The City of San Diego’s Land Use and Housing Committee also voted unanimously to advance both the University City Community Plan Update, as well as the Plan Hillcrest update to the full City Council. The plans in question will essentially double the density for housing in both communities, as well as increase the amount of jobs space to help ensure balanced communities.  Several road segments will also be adjusted to make them more walkable and bicycle friendly.  Several community members, including representatives from the planning group in University City, as well as the former planning group that was divested in Hillcrest, objected to the new densities.  Several business groups including BIOCOM, the BIA, and the San Diego Regional Chamber spoke in support of moving these plan updates along. BOMA monitors these plan updates regularly.  To learn more about the University Community Plan Update, please click LINK.  To learn more about the Plan Hillcrest, please click LINK.



Mayor Gloria has selected Deputy Fire-Rescue Chief Robert Logan as the city's next fire chief. Logan, chosen over two external candidates, is a native San Diegan and brings years of experience to the position. Logan’s selection, which requires City Council approval, follows a petition by San Diego firefighters advocating for his appointment. Logan's priorities include solidifying a new ambulance service model and addressing future financial constraints due to the current budget deficit. He also plans to enhance public engagement and make San Diego a hub for fire marshal training. Logan, who has held various roles since starting as an EMT in 1999, emphasizes maintaining high morale, focusing on wellness, and using technology to improve emergency response times. To learn more about Chief Logan, please click HERE.



Newly-appointed San Diego Police Chief, Scott Wahl, announced a significant reorganization of the police department citing an ‘outdated structure’. The proposed model would reduce the number of assistant chiefs from nine to five, incorporate more civilian leadership roles, and create eleven new lieutenant and four new captain positions. Civilian roles would include a finance assistant director and two advisory positions for community policing.  To read more, click HERE.



Proponents behind an effort to make La Jolla an independent city are gathering signatures required by the Local Agency Formation Commission (LAFCO) in order to move forward. The attempted secession stems from La Jolla resident and business owner concerns over a perceived lack of investment in infrastructure and overall dissatisfaction with City of San Diego operations. Previous independence attempts were made in 1995 and 2004; however, both attempts, which required a citywide vote, failed to achieve a majority. Proponents have until December to gather the necessary 6,000 signatures. The signature gathering is a preliminary step in a long line of requirements to secure incorporation as a new city. Additionally, a draft fiscal impact report would need to be completed. LAFCO would also need to vote on the matter as would a general vote of the public, which would include all City of San Diego voters.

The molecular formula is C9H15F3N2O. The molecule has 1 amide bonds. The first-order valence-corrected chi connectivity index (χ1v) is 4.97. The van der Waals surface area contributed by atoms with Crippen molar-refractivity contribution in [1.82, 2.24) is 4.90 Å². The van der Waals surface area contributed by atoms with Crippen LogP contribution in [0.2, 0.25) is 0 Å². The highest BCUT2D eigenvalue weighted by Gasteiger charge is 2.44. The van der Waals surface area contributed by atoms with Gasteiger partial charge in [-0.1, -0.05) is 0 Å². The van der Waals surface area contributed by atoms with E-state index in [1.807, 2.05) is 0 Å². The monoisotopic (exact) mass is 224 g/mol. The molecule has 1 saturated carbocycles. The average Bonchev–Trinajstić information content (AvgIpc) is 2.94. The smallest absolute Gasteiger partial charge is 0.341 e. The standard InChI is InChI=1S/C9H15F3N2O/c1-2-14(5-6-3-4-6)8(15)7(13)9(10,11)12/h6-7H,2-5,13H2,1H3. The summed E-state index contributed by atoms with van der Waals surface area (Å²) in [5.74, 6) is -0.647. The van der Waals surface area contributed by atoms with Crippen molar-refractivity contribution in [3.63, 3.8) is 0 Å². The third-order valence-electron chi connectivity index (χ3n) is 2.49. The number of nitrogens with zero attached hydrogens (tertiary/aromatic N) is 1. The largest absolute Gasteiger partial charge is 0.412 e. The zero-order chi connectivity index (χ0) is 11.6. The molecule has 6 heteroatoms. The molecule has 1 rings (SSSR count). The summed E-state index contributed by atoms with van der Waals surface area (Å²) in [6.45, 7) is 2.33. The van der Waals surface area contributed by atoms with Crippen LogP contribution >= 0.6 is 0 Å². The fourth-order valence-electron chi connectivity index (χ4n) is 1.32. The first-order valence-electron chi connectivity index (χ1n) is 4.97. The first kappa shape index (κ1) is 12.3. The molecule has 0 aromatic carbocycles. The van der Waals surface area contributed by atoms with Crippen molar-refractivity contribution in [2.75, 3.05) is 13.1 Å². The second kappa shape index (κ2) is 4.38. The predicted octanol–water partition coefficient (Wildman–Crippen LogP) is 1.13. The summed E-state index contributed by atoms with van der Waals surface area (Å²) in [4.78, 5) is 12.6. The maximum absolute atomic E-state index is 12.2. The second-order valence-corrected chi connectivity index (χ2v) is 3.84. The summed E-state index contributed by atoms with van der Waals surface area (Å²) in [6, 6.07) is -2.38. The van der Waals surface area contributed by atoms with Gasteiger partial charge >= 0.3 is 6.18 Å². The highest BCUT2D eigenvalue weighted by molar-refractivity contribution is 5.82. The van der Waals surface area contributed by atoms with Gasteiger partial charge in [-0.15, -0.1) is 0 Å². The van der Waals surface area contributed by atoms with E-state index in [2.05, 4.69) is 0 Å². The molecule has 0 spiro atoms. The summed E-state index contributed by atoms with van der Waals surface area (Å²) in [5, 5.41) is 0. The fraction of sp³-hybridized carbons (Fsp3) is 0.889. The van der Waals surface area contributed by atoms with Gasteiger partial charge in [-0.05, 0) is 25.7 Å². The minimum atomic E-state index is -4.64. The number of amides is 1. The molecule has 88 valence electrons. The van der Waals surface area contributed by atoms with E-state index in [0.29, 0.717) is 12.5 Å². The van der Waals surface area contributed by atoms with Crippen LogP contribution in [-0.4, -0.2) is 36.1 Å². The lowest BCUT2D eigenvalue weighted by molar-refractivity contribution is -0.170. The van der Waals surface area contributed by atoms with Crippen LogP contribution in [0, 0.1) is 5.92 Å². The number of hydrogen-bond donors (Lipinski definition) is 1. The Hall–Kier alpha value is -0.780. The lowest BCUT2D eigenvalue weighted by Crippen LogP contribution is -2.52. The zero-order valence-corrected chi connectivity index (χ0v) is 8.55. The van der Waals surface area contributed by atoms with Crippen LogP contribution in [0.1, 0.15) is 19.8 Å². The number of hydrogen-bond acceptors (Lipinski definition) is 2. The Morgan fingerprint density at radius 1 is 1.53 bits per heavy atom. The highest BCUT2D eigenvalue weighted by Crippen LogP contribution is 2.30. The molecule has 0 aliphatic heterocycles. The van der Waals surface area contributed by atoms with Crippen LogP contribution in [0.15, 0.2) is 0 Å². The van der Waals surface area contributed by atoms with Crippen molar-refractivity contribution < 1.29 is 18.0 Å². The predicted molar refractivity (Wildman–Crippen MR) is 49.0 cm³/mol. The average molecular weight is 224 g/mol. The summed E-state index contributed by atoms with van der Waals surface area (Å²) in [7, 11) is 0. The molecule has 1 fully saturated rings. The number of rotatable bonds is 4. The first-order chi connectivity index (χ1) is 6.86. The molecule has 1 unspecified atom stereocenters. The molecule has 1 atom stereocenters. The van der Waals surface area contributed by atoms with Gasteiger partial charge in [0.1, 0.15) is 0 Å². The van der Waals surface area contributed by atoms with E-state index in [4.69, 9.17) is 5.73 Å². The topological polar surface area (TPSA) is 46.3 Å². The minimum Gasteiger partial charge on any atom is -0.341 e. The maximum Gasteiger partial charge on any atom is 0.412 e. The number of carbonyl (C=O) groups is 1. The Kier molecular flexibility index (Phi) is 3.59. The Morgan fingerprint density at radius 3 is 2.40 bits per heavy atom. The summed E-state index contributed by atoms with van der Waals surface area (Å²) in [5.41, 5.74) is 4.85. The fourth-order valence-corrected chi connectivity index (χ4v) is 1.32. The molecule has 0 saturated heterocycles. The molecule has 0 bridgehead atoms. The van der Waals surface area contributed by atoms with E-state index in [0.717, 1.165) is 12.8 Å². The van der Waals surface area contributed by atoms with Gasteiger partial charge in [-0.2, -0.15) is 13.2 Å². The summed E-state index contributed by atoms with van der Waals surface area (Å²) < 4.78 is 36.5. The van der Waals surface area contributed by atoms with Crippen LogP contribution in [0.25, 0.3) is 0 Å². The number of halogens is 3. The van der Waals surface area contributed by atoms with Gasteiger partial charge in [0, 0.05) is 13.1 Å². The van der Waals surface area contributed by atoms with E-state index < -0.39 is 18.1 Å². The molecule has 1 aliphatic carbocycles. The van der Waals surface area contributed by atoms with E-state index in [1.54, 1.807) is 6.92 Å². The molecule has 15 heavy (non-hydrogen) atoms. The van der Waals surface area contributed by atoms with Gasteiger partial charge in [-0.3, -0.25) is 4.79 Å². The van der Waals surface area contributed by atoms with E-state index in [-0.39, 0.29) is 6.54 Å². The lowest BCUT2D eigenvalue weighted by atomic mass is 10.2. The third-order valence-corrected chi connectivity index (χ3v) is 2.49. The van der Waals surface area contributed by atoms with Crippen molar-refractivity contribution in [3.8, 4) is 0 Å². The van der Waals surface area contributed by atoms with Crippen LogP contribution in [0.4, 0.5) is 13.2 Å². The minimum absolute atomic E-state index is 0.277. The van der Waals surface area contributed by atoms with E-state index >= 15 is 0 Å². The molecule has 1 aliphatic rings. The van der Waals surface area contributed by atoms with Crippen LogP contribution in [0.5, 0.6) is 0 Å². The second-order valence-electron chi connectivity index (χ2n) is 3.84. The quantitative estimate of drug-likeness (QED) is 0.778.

The San Diego County Water Authority (CWA) Board is expected to take action on a wholesale rate increase on June 27.  The CWA provides water to many of the region’s water distributors, including the City of San Diego’s Public Utilities Department, so the rate increase for wholesale water will ultimately drive water rates through member agencies to their business and residential customers.  The proposed increase is dramatic.  In the first year alone, it would be a 19% increase starting in 2025.  It would go a total of 38% over three years.  CWA staff is justifying the increase at the saying that the cost to them has gone up significantly, and water purchases by member agencies has been down after higher than anticipated rain, which has resulted in significant revenue shortfalls.  Those shortfalls have impacted CWA’s ability to pay for bonds for water storage infrastructure that has been approved and built over the years.  BOMA has expressed concern noting the significance of the rate increase and the impacts to tenants and their operations.  For more information, please click HERE and go to page 17 for background materials.



The San Diego County Board of Supervisors approved a $8.53 revised budget, which includes a 4.5% increase from last year. An increase of $22.8 million is expected to be allocated to the District Attorney's Office and Family Justice Center. The Health and Human Services Agency would see an increase of $13.7 million, mainly for a new migrant transition center, partly funded by federal aid. The revised budget can be found HERE.



San Diego County's top finance official, Ebony Shelton, has been announced as the next Chief Administrative Officer, following weeks of contentious public sentiment after the San Diego Labor Council’s preferred candidate was bounced from consideration. Shelton has been with the county for nearly 20 years and currently serves as Deputy CAO and CFO. As CAO, Shelton will oversee the county’s $8 billion budget and 20,000-strong workforce, labor agreements, and departmental operations. To learn more, please click HERE.



GilAnthony Ungab, a retired cardiologist and business owner, was unanimously appointed by the National City city council to the Board of Port of Commissioners. Ungab replaces former commissioner, Sandy Naranjo, who was ousted following an internal investigation and Port Board vote. Ungab, a National City native, was immediately seated with the possibility of reappointment for a full term in December. To learn more about GilAnthony, click HERE.